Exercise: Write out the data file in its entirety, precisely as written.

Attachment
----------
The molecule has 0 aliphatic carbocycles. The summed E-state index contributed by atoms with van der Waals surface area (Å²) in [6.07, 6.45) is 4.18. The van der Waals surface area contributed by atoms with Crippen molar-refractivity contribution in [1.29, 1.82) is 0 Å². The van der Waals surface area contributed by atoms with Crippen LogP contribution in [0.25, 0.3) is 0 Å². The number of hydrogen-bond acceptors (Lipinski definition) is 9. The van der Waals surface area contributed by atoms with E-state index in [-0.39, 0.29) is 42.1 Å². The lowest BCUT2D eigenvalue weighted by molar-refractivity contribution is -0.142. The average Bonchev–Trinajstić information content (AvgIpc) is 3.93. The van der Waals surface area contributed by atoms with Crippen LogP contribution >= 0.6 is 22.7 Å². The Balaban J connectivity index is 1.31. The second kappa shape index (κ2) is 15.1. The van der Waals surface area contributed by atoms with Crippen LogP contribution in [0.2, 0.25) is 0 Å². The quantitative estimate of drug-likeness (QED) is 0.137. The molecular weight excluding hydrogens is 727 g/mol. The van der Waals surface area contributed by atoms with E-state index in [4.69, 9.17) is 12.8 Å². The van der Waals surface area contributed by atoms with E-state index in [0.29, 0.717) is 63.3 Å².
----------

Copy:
The molecule has 0 aliphatic carbocycles. The summed E-state index contributed by atoms with van der Waals surface area (Å²) in [6.07, 6.45) is 4.18. The van der Waals surface area contributed by atoms with Crippen molar-refractivity contribution in [1.29, 1.82) is 0 Å². The van der Waals surface area contributed by atoms with Crippen LogP contribution in [0.25, 0.3) is 0 Å². The number of hydrogen-bond acceptors (Lipinski definition) is 9. The van der Waals surface area contributed by atoms with E-state index in [-0.39, 0.29) is 42.1 Å². The lowest BCUT2D eigenvalue weighted by molar-refractivity contribution is -0.142. The average Bonchev–Trinajstić information content (AvgIpc) is 3.93. The van der Waals surface area contributed by atoms with Crippen LogP contribution >= 0.6 is 22.7 Å². The Balaban J connectivity index is 1.31. The second kappa shape index (κ2) is 15.1. The van der Waals surface area contributed by atoms with Crippen LogP contribution in [0.2, 0.25) is 0 Å². The quantitative estimate of drug-likeness (QED) is 0.137. The molecular weight excluding hydrogens is 727 g/mol. The van der Waals surface area contributed by atoms with E-state index in [4.69, 9.17) is 12.8 Å². The van der Waals surface area contributed by atoms with E-state index in [0.29, 0.717) is 63.3 Å².